The Mystical Mr.B: Part two
The Mystical Mr.B: Part two5 mins 196 5 mins 196
In part one, I told you how Mr B wore his magical bead necklace and cured Mrs Chakravarty of her chronic illness by tying ordinary copper wires around her wrists and ankles. When Mr B was asked to explain his magic, he refused to reply then, saying he would explain when his magic actually brought desired results. Now that the patient was cured, Mr Chakravarty and other friends pressed Mr B for a satisfactory explanation.
As a caution before he spoke, Mr B said:
“Friends, please do not speak about anything I am about to tell you with anyone. Never, ever. This incident should not reach my son and daughter-in-laws’ ears. If it does, they will turn me out of their house, and I have nowhere else to go. Remember this.”
The friends, my father included, were amazed. Here was a man, a hero who had done what no doctor could do. Instead of feeling elated about his feat, Mr B was reluctant to speak about it for fear that his son would throw him out! The mystery deepened and the curiosity of the elderly friends heightened. What could be the secret that Mr B dreaded to speak?
Mr B began narrating his story from the beginning. He was a man of limited means and had a son and a daughter. He lived in Coimbatore in Tamil Nadu and worked in a South Indian company called TVS. The company ran public transport (buses) in the city, and Mr B worked in the logistics department as a lowly clerk. The group owner was a religious man and also a music buff. The company would therefore periodically sponsor concerts by famous south Indian musicians and singers. One a while, the owner would also arrange religious events like a big yagna or homam.
That year, decades ago, the company was sponsoring a monumental event where saints from different parts of the country would gather for a grand pooja in the city. They hired a massive ground for the event and arrangements made meticulously for the event. Mr B was one of the company’s several employees whose services were requisitioned to manage the event. They gave him charge of arranging and managing transportation for the guests.
The event went off well, as did all the arrangements. One day, Mr B was escorting a group of sadhus to their camps in a bus owned by the company. He enjoyed being in their midst and listen to their discussions on religion and other topics. He noticed one particular sadhu looking at him rather pointedly. Their eyes met, and he averted his gaze. As they reached the destination, the sadhus began disembarking from the bus when this sadhu who had been staring at Mr B tapped him on his shoulders and asked:
“Son, what is your name?”
“Can you take me to your house? I would very much like to see your family.”
Mr B was pleased and took the sadhu to his house. There the sadhu mingled with Mr B’s family and readily took some snacks and coffee. While departing, the sadhu asked Mr B for a piece of paper and a pen to write something. The sadhu wrote the address of his ashram in Benares and gave it to Mr B saying:
“Don’t forget to meet me when you are in Varanasi.”
Mr B dutifully kept the piece of paper in his shirt pocket and nodded. Within his heart, Mr B knew that he would never visit Varanasi, but he did not want to disappoint the kind sadhu.
Years passed. The sadhu’s visit was forgotten, and so was the piece of paper with the address. Mr B’s daughter was of age and her marriage was being negotiated with a boy who worked in BHEL.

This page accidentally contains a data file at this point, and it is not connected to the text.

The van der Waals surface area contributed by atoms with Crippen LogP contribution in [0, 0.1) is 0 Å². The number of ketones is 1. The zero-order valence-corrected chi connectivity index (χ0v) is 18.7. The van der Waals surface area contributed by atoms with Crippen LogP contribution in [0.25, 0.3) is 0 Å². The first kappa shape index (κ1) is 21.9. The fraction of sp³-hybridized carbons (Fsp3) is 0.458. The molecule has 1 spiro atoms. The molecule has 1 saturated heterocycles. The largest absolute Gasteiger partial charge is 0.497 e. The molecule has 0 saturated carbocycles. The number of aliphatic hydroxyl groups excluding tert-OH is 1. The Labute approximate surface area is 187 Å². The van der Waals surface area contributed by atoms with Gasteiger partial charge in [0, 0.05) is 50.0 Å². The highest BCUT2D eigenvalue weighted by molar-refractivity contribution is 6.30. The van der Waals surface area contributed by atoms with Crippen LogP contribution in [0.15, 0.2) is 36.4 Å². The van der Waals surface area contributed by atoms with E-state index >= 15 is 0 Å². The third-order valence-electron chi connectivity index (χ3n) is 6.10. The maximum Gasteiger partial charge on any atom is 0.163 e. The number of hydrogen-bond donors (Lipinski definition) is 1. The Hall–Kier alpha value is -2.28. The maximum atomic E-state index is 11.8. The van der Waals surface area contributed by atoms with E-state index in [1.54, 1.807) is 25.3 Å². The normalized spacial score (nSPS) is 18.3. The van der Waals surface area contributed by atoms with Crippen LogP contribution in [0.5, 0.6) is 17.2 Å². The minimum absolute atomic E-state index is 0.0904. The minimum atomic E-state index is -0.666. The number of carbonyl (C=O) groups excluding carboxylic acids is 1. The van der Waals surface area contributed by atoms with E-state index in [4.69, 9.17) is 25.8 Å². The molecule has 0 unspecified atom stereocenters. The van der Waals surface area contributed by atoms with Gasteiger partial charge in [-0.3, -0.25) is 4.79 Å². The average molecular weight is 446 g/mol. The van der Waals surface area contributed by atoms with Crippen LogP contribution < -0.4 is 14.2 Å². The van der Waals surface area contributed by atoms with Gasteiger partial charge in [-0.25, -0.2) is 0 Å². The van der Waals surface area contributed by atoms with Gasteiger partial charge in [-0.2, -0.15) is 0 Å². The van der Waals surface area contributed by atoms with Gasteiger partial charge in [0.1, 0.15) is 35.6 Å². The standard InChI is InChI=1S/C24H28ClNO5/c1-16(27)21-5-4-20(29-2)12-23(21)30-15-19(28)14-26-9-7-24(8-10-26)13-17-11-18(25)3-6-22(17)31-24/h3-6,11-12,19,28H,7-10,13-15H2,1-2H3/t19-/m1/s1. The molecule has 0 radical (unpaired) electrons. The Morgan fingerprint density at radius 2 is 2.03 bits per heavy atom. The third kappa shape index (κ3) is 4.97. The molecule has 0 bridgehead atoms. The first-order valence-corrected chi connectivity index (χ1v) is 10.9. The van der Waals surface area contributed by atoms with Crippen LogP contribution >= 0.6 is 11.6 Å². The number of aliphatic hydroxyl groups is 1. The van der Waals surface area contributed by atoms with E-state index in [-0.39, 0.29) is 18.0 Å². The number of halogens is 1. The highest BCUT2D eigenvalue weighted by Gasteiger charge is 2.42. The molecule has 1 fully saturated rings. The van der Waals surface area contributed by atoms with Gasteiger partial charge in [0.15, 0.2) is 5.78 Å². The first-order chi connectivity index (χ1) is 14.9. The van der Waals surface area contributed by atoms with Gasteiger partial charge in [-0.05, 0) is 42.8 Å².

Eighteen months later Mr B received the news that he had become a grandfather of a beautiful girl! His daughter- and son-in-law were living in Varanasi, where the son-in-law was now posted. Mr B and his wife packed their trunks and boarded a train to bless their granddaughter.
Mrs and Mr B spent a blissful week with their daughter and granddaughter in Varanasi, and it was not time to depart. As Mrs B was packing the trunks, she found a piece of paper stuck to the walls of the trunk. She carefully pulled it out and to her surprise found that it was the same paper that the sadhu had given to her husband years ago when he had visited them in their house. Mrs B gave Mr B the paper, and they began to animatedly discuss the issue.
After discussions, both of them paid the sadhu a quick visit before they left the holy city. They were not sure whether the sadhu would be still alive or the ashram would still exist at this location. They, however, tried it.
To their surprise, they found the ashram at the address. They asked a disciple to take them to the Guru. They were guided to a room where an old man with a flowing beard was sitting. Mr B could not recognize him immediately but the old sadhu smiled at him and said: “You have come finally, and you remembered me!”
Mrs and Mr B were dumbfounded and fell at the sadhu’s feet. They were warmly welcomed and treated to Prasad from the sadhu’s kitchen. The sadhu blessed their granddaughter and when the time came for them to depart, he took out a necklace made of mercury beads and gave it to Mr B. “This necklace is for you, only you. Never give it to anybody for any reason. Wear it when you feel the need for my guidance.”
My father and others listened to Mr B’s story in silence. It was amazing. They did not, for a moment though, doubted Mr B, for they knew him to be a simple, unassuming and God-fearing man. The story raised more questions in their mind. What did Mr B do with the necklace? Had he used it before and if so, what happened? Why did his son and his wife ask him not to use the necklace?
“This”, Mr B said with a sigh, “is another long story. Maybe I’ll tell you another day.”
Wait for part three of Mr B’s engaging story to find out how he used the necklace and why his family warned him to put the necklace away.